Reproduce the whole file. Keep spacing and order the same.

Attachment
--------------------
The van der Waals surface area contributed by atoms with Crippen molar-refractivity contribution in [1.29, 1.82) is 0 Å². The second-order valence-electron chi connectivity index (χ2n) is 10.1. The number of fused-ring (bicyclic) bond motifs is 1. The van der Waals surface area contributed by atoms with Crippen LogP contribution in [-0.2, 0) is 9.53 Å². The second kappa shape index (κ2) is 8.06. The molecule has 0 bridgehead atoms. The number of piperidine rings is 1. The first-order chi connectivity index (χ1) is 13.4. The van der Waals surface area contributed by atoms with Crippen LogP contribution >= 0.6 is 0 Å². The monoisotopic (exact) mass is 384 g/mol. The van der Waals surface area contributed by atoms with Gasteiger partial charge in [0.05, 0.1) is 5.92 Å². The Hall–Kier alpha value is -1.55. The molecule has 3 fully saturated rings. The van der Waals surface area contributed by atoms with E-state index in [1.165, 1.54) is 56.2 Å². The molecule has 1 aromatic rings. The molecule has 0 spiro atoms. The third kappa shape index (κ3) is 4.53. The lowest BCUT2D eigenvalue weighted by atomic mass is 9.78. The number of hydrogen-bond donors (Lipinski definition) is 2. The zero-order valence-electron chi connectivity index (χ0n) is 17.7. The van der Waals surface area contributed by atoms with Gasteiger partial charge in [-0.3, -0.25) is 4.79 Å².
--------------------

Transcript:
The van der Waals surface area contributed by atoms with Crippen molar-refractivity contribution in [1.29, 1.82) is 0 Å². The second-order valence-electron chi connectivity index (χ2n) is 10.1. The number of fused-ring (bicyclic) bond motifs is 1. The van der Waals surface area contributed by atoms with Crippen LogP contribution in [-0.2, 0) is 9.53 Å². The second kappa shape index (κ2) is 8.06. The molecule has 0 bridgehead atoms. The number of piperidine rings is 1. The first-order chi connectivity index (χ1) is 13.4. The van der Waals surface area contributed by atoms with Crippen LogP contribution >= 0.6 is 0 Å². The monoisotopic (exact) mass is 384 g/mol. The van der Waals surface area contributed by atoms with Gasteiger partial charge in [0.05, 0.1) is 5.92 Å². The Hall–Kier alpha value is -1.55. The molecule has 3 fully saturated rings. The van der Waals surface area contributed by atoms with E-state index in [1.165, 1.54) is 56.2 Å². The molecule has 1 aromatic rings. The molecule has 0 spiro atoms. The third kappa shape index (κ3) is 4.53. The lowest BCUT2D eigenvalue weighted by atomic mass is 9.78. The number of hydrogen-bond donors (Lipinski definition) is 2. The zero-order valence-electron chi connectivity index (χ0n) is 17.7. The van der Waals surface area contributed by atoms with Gasteiger partial charge in [-0.3, -0.25) is 4.79 Å².